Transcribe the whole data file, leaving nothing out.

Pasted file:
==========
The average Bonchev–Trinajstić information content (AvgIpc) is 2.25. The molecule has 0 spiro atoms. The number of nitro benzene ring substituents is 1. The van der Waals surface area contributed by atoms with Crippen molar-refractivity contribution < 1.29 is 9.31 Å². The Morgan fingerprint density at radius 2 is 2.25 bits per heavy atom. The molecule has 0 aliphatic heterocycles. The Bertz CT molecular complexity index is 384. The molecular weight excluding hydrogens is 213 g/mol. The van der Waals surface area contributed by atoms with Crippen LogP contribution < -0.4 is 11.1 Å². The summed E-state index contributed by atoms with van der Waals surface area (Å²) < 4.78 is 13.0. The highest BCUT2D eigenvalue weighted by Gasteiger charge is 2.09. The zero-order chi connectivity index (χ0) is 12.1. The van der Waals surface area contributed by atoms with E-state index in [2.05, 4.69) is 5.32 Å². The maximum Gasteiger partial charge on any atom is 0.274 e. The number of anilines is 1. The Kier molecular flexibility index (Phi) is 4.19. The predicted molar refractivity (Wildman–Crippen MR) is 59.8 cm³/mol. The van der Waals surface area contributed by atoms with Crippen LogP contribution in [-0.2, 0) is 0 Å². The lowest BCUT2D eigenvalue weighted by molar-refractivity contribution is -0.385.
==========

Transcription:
The average Bonchev–Trinajstić information content (AvgIpc) is 2.25. The molecule has 0 spiro atoms. The number of nitro benzene ring substituents is 1. The van der Waals surface area contributed by atoms with Crippen molar-refractivity contribution < 1.29 is 9.31 Å². The Morgan fingerprint density at radius 2 is 2.25 bits per heavy atom. The molecule has 0 aliphatic heterocycles. The Bertz CT molecular complexity index is 384. The molecular weight excluding hydrogens is 213 g/mol. The van der Waals surface area contributed by atoms with Crippen LogP contribution < -0.4 is 11.1 Å². The summed E-state index contributed by atoms with van der Waals surface area (Å²) < 4.78 is 13.0. The highest BCUT2D eigenvalue weighted by Gasteiger charge is 2.09. The zero-order chi connectivity index (χ0) is 12.1. The van der Waals surface area contributed by atoms with E-state index in [2.05, 4.69) is 5.32 Å². The maximum Gasteiger partial charge on any atom is 0.274 e. The number of anilines is 1. The Kier molecular flexibility index (Phi) is 4.19. The predicted molar refractivity (Wildman–Crippen MR) is 59.8 cm³/mol. The van der Waals surface area contributed by atoms with Crippen LogP contribution in [-0.2, 0) is 0 Å². The lowest BCUT2D eigenvalue weighted by molar-refractivity contribution is -0.385.